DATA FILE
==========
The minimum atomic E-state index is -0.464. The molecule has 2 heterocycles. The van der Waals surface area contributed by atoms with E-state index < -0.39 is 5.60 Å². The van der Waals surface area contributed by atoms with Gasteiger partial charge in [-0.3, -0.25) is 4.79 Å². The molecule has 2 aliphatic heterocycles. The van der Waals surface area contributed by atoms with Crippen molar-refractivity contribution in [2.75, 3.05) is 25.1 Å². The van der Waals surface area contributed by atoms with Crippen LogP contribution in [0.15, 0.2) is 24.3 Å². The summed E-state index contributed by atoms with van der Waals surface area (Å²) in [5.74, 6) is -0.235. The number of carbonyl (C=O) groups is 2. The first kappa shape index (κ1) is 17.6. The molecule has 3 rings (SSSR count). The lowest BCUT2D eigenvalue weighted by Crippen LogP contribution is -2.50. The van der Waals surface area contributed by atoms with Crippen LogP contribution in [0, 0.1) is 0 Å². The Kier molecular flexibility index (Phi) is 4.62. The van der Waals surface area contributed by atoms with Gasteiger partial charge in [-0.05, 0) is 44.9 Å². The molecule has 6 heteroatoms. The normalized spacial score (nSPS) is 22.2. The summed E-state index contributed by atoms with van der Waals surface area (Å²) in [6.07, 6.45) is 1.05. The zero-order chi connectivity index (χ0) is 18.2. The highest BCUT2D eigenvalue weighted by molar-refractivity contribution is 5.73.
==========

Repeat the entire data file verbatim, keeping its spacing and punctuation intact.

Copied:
The minimum atomic E-state index is -0.464. The molecule has 2 heterocycles. The van der Waals surface area contributed by atoms with E-state index < -0.39 is 5.60 Å². The van der Waals surface area contributed by atoms with Gasteiger partial charge in [-0.3, -0.25) is 4.79 Å². The molecule has 2 aliphatic heterocycles. The van der Waals surface area contributed by atoms with Crippen molar-refractivity contribution in [2.75, 3.05) is 25.1 Å². The van der Waals surface area contributed by atoms with Crippen LogP contribution in [0.15, 0.2) is 24.3 Å². The summed E-state index contributed by atoms with van der Waals surface area (Å²) in [5.74, 6) is -0.235. The number of carbonyl (C=O) groups is 2. The first kappa shape index (κ1) is 17.6. The molecule has 3 rings (SSSR count). The lowest BCUT2D eigenvalue weighted by Crippen LogP contribution is -2.50. The van der Waals surface area contributed by atoms with Crippen LogP contribution in [0, 0.1) is 0 Å². The Kier molecular flexibility index (Phi) is 4.62. The van der Waals surface area contributed by atoms with Gasteiger partial charge in [-0.05, 0) is 44.9 Å². The molecule has 6 heteroatoms. The normalized spacial score (nSPS) is 22.2. The summed E-state index contributed by atoms with van der Waals surface area (Å²) in [6.07, 6.45) is 1.05. The zero-order chi connectivity index (χ0) is 18.2. The highest BCUT2D eigenvalue weighted by molar-refractivity contribution is 5.73.